Boundary Waters

I took a break from taking a break last week and traveled to Northern Minnesota to visit the Boundary Waters Canoe Area (BWCA) with my mom.

I had never considered a long duration canoe trip before, but after the BWCA experience it’s clear that this type of geological formation is ideal.  A large body of water would provide multi-day canoe opportunities, but the severity of wind and storms increases as the body of water grows larger.  Even on some of the larger lakes that we were on, the wind was pretty intense.  A series of small lakes shields you from the wind and weather, as well as providing somewhat changing scenery along the way.  You just have to make sure the portages aren’t so long:  our longest portage was 185 rods (an archaic unit) or almost a full kilometer!

It’s an interesting contrast – in the French fur trading days, the BWCA was a major transportation network; today, it’s the exact opposite.

One of the many portages

One of the many portages

Island scenery

Island scenery

There are no signs in the BWCA.  None.  You better have a map and compass or you will be seriously lost (more on this later).  Combined with relatively few canoers in the area, making a wrong turn with no map could put you in an emergency situation.  I don’t know if I agree with not labeling portages and campsites (apparently they were labeled a long time ago but the signs were used as firewood!), the idea is to preserve the sense that you’re in the wilderness.  There’s about 20 search-and-rescues per year, but I’m not sure labeling anything would reduce that number.

Haul this kevlar beast

Haul this kevlar beast
Lake Superior, the largest body of fresh water in the world

Lake Superior, the largest body of fresh water in the world

Sour cherries

Sour cherries

Aspens and Pine were by far the most common trees. The aspens had just started to turn color

Aspens and Pine were by far the most common trees. The aspens had just started to turn color

Island Panorama

Island Panorama

Sky on Bear Island

Sky on Bear Island

The trip was great for the first four days – we had great weather, no bugs, and healthy portions coffee and food to go around.  In fact, we had so much food (always coordinate on food planning and have the other person agree!) we decided to stay and extra day on a great island campground in Lake Three.  The BWCA maintains a ridiculous number of campsites in most of the lakes, but they’re single occupancy only.  Near the end of the season, it was never a problem to get a great campsite.  This island we parked at on day four was perfect: large, sunny and protected.  A path around the circumference of the island indicated that it was well-used, certainly within the range of an out-n-back weekend trip.  We cook a potato/onion/cheese scramble, string up our food pannier in the tree, and lay the rest of the panniers near our tent aside a log.  After a few pictures of sunset and watching two Iridium flares, I crawl in the tent.  I was awakened at 2 in the morning by the pot, precariously placed on a log, falling to the ground.  It was some animal trying to get into the panniers (which have no food or obviously smelly items in them), we shine the light and blow a whistle.  The coast is clear and go back to bed.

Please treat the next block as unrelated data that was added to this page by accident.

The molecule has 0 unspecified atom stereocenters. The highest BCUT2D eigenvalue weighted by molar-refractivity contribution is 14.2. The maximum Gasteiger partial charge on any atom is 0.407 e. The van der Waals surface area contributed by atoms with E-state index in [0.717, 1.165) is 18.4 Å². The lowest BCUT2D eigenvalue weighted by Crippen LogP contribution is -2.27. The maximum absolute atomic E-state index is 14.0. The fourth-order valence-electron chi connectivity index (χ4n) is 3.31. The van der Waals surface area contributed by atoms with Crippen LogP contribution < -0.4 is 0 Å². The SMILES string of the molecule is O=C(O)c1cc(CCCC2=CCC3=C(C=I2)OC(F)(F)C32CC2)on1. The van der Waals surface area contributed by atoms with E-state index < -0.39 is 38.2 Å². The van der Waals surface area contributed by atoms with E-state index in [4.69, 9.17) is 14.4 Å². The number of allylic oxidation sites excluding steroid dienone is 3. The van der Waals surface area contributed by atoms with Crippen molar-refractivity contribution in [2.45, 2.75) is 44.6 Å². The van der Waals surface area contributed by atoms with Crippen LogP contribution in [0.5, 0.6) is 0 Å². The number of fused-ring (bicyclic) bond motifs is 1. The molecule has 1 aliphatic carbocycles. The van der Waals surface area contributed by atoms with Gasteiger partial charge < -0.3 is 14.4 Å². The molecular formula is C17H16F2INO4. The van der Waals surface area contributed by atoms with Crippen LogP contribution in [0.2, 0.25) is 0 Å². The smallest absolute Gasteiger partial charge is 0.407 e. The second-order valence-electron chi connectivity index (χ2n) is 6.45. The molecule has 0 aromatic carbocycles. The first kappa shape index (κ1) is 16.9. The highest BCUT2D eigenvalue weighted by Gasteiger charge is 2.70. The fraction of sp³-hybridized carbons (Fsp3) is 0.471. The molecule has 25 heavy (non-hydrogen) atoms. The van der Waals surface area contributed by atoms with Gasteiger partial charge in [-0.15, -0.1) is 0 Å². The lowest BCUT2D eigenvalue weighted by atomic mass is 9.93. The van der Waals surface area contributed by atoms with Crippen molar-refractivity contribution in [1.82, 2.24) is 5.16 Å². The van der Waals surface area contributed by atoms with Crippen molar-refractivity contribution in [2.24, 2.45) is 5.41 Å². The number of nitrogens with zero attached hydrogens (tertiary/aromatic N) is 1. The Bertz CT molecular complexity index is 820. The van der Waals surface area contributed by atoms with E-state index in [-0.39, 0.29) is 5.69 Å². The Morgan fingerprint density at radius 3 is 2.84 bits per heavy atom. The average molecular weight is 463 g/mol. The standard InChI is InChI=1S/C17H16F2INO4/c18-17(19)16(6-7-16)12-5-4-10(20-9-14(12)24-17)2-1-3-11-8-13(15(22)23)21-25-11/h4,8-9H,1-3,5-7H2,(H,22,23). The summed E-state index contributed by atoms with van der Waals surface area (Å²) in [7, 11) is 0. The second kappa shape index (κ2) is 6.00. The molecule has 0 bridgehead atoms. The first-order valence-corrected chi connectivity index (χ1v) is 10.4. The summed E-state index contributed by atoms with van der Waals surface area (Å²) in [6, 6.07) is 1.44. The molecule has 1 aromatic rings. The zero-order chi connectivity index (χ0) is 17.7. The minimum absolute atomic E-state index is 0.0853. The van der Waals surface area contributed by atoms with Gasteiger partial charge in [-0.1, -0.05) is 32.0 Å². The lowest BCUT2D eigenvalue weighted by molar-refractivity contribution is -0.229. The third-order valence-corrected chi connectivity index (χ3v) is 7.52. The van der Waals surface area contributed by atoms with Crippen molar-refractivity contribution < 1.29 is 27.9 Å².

I was awakened again, maybe a half hour later, to the unmistakable sound of something scurrying down a tree trunk.  I shine the light by the food-tree and sure enough, the rope is cut and the bag is gone!  It must be a bear!  Perhaps not in the best state of mind, we figure a loud whistle and a banging pot and pan might scare the bear away from the food bag before he gets into it.  I lead the way, headlamp on with a ceramic mug in one hand and a steel frying pan in the other.  We circle around the island until I notice two reflected beady eyes.  I bang on the pan, but I just see the eyes slowly move to look at me.  Not wanting any trouble, we retreat to the tent.  We look back at the campsite and find two of the panniers stored by the tent gone!  This included the map, the compass and the GPS.

I remembered that there was a camper in the adjacent island, maybe a 20 minute paddle away.  So we decide, before we get back to sleep, that in the very early morning we will set out and take a picture of the camper’s map to continue.  It would be disastrous to set out without a map in the BWCA.  The bear visited two more times that night and I didn’t get a whole lot of sleep; my adrenalin ensured my sense of hearing was at its peak.  We wake up in the morning and instead decide to return to the site to see if the map is there.  Making plenty of noise, we locate the panniers (all were in the same general area) and luckily retrieve the map, compass, and GPS with a new broken screen.  The panniers were a complete loss…